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Country Pleasure & Snaffles


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#11 ladycascabel

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Posted 28 March 2011 - 11:39 AM

"Spit the bit"....I'm not familiar with this term. I once knew a tiny-eared mini stallion that would drop his head, shake it, and his whole driving bridle would fall off as he opened his mouth...but I don't understand how a properly-adjusted snaffle could be "spit". I've had horses get a tongue OVER their snaffle if it was set too low, but never had one drop the bit entirely.
WanderingStar, can you explain what you mean by that expression?

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#12 WanderingStar

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Posted 28 March 2011 - 12:00 PM

Spitting the bit refers to a horse flipping or partially flipping their head upside down.

Soft quiet hands ARE always the key.

My original response was "I wouldn't encourage you to show a country horse in just a snaffle. Just because it's allowed in the rules doesn't make it a good idea."

This has nothing to do with how you want to work the horse at home. I simply don't think you will be taken seriously if you choose to show in only a snaffle. Regardless of the quality of horse and rider, the initial reaction will most likely be "WTF!?" We are used to seeing country horses wearing full bridles, and that is just that.

Someone in the know about rules (my mother would know...) could tell you there are other options. I believe you can show in a mullen mouth, or a pelham bit. I want to say that we had a country horse that DETESTED the curb, and so we showed him in a mullen mouth... but I could be wrong.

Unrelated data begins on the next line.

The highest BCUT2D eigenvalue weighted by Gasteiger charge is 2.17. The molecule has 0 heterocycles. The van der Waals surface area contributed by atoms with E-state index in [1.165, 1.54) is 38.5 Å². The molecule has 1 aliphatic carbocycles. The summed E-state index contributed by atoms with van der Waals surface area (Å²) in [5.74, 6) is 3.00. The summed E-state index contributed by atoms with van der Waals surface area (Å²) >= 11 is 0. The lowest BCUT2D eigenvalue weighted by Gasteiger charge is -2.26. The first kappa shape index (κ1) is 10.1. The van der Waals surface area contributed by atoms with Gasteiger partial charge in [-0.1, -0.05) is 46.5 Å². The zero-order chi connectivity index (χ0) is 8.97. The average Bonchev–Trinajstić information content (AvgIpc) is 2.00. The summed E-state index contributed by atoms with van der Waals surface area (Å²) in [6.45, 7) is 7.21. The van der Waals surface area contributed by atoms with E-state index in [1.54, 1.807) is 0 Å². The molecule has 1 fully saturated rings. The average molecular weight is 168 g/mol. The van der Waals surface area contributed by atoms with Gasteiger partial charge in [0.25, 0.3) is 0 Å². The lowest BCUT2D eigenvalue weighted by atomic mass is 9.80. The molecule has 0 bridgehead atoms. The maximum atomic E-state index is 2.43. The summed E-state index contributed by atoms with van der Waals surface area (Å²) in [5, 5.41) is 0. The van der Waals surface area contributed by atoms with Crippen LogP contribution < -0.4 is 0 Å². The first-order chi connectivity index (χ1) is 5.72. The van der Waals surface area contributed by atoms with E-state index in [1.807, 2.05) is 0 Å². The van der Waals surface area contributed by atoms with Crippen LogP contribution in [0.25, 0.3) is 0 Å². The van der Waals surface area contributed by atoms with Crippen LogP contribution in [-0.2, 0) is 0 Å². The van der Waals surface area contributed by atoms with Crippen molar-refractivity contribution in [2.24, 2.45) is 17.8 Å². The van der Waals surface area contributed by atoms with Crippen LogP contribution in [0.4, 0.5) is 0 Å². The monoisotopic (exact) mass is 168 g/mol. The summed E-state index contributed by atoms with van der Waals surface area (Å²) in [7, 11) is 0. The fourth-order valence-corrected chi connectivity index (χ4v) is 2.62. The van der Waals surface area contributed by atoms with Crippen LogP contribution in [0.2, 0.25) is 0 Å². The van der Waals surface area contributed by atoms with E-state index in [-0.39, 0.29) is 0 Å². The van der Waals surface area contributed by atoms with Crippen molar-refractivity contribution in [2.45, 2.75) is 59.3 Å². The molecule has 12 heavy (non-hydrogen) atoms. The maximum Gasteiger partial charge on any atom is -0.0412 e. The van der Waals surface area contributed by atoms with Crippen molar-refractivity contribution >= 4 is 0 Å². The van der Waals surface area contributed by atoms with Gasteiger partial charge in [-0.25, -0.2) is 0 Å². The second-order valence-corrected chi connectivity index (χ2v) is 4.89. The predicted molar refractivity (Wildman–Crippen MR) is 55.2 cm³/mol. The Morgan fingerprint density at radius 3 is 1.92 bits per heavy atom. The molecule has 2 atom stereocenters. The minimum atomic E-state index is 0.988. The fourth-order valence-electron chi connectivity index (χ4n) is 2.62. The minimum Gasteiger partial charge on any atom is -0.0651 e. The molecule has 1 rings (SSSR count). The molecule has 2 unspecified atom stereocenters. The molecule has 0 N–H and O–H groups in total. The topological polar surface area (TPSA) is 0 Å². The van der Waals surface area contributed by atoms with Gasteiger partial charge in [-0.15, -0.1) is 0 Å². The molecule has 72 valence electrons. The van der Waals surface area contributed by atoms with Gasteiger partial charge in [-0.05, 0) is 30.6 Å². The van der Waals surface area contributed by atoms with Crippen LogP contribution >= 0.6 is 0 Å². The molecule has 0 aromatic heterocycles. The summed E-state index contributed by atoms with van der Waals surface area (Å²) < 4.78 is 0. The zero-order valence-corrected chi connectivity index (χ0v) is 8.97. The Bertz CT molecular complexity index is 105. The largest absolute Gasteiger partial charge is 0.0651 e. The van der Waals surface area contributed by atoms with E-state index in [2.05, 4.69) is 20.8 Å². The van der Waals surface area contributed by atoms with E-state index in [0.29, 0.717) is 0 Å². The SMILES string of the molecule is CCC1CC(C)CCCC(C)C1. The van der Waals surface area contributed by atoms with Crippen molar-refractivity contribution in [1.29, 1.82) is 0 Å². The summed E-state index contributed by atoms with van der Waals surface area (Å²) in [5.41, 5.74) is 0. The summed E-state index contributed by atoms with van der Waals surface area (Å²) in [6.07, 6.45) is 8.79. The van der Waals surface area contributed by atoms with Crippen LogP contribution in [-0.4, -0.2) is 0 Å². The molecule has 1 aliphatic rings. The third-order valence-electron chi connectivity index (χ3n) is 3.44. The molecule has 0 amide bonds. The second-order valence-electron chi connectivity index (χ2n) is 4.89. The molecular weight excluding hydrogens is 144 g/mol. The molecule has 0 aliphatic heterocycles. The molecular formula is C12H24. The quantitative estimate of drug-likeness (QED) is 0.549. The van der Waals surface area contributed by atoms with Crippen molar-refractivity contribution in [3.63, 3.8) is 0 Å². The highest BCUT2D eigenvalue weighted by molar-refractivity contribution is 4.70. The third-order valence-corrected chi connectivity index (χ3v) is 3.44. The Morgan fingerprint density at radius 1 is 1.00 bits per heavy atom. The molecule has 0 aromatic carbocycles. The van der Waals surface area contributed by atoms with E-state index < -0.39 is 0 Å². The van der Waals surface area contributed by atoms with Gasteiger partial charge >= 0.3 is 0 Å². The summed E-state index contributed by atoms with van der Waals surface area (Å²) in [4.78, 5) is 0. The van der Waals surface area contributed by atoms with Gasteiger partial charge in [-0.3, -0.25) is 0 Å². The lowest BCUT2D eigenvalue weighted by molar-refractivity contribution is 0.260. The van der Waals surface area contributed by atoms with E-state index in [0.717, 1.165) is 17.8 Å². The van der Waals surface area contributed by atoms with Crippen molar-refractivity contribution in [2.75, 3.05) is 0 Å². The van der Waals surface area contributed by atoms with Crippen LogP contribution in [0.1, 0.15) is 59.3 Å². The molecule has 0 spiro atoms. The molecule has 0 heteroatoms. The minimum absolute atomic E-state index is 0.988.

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#13 windridge

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Posted 28 March 2011 - 01:00 PM

You can show in a pelham but again most don't so it still wont look right. I ended up buying a hybrid bit (not sure what they actually call it) where the snaffle was welded to the curb for whatever reason my horse accepted it much better than a regular full bridle.

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JUSTADANCE+ Regional Champion and Canadian National Top 10, Montana Athena SHN Reserve Champion
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#14 Chile

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Posted 28 March 2011 - 03:06 PM

My interpretation of "spitting the bit" is when the horse raises his nose approaching the level of his eye. Any leverage that you had against their jaw is GONE and it is the classic runaway. Having a running martingale allows you the leverage to pull their head down and prevent this. Of course, with Saddleseat horses, you do not want a short martingale as you do not want to pull the neck down.

Besides using a Pelham, I have also known people to use latex to wrap the snaffle to the curb in the center of the mouthpiece. I work my horses at home in a wrapped French Link with a straight rein and a draw. I transition to the curb by long lining in the full bridle with bit converters. Depending on the horse, I have used a Pelham to transition to the full bridle. Each horse is different and it depends on what they need.
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#15 Zoe

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Posted 28 March 2011 - 04:01 PM

So why WOULDN'T one show in a snaffle, except that it "isn't trendy"?